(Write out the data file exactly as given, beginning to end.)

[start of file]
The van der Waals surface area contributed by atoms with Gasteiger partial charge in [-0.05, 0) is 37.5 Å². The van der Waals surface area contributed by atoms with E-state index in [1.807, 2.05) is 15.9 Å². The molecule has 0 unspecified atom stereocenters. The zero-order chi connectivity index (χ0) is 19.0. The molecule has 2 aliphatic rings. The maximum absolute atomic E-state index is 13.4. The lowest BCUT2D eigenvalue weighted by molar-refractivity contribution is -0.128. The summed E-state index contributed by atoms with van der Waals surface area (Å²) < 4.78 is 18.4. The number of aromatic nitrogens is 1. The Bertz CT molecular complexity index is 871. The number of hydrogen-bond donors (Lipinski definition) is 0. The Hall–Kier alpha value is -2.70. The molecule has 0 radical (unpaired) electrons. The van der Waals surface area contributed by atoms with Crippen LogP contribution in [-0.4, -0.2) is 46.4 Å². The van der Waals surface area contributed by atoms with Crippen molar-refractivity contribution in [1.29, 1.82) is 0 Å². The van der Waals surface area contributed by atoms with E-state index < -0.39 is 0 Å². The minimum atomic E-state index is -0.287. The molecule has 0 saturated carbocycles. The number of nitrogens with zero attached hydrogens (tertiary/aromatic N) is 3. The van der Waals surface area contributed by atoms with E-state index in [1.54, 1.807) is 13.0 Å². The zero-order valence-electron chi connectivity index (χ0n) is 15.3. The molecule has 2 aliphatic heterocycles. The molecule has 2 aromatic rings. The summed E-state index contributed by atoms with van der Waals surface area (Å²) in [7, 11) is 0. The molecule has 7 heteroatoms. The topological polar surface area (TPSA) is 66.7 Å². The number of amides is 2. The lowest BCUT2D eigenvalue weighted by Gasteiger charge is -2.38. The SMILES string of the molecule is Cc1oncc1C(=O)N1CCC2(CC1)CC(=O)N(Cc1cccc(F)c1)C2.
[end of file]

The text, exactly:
The van der Waals surface area contributed by atoms with Gasteiger partial charge in [-0.05, 0) is 37.5 Å². The van der Waals surface area contributed by atoms with E-state index in [1.807, 2.05) is 15.9 Å². The molecule has 0 unspecified atom stereocenters. The zero-order chi connectivity index (χ0) is 19.0. The molecule has 2 aliphatic rings. The maximum absolute atomic E-state index is 13.4. The lowest BCUT2D eigenvalue weighted by molar-refractivity contribution is -0.128. The summed E-state index contributed by atoms with van der Waals surface area (Å²) < 4.78 is 18.4. The number of aromatic nitrogens is 1. The Bertz CT molecular complexity index is 871. The number of hydrogen-bond donors (Lipinski definition) is 0. The Hall–Kier alpha value is -2.70. The molecule has 0 radical (unpaired) electrons. The van der Waals surface area contributed by atoms with Crippen LogP contribution in [-0.4, -0.2) is 46.4 Å². The van der Waals surface area contributed by atoms with Crippen molar-refractivity contribution in [1.29, 1.82) is 0 Å². The van der Waals surface area contributed by atoms with E-state index < -0.39 is 0 Å². The minimum atomic E-state index is -0.287. The molecule has 0 saturated carbocycles. The number of nitrogens with zero attached hydrogens (tertiary/aromatic N) is 3. The van der Waals surface area contributed by atoms with E-state index in [1.54, 1.807) is 13.0 Å². The zero-order valence-electron chi connectivity index (χ0n) is 15.3. The molecule has 2 aliphatic heterocycles. The molecule has 2 aromatic rings. The summed E-state index contributed by atoms with van der Waals surface area (Å²) in [7, 11) is 0. The molecule has 7 heteroatoms. The topological polar surface area (TPSA) is 66.7 Å². The number of amides is 2. The lowest BCUT2D eigenvalue weighted by Gasteiger charge is -2.38. The SMILES string of the molecule is Cc1oncc1C(=O)N1CCC2(CC1)CC(=O)N(Cc1cccc(F)c1)C2.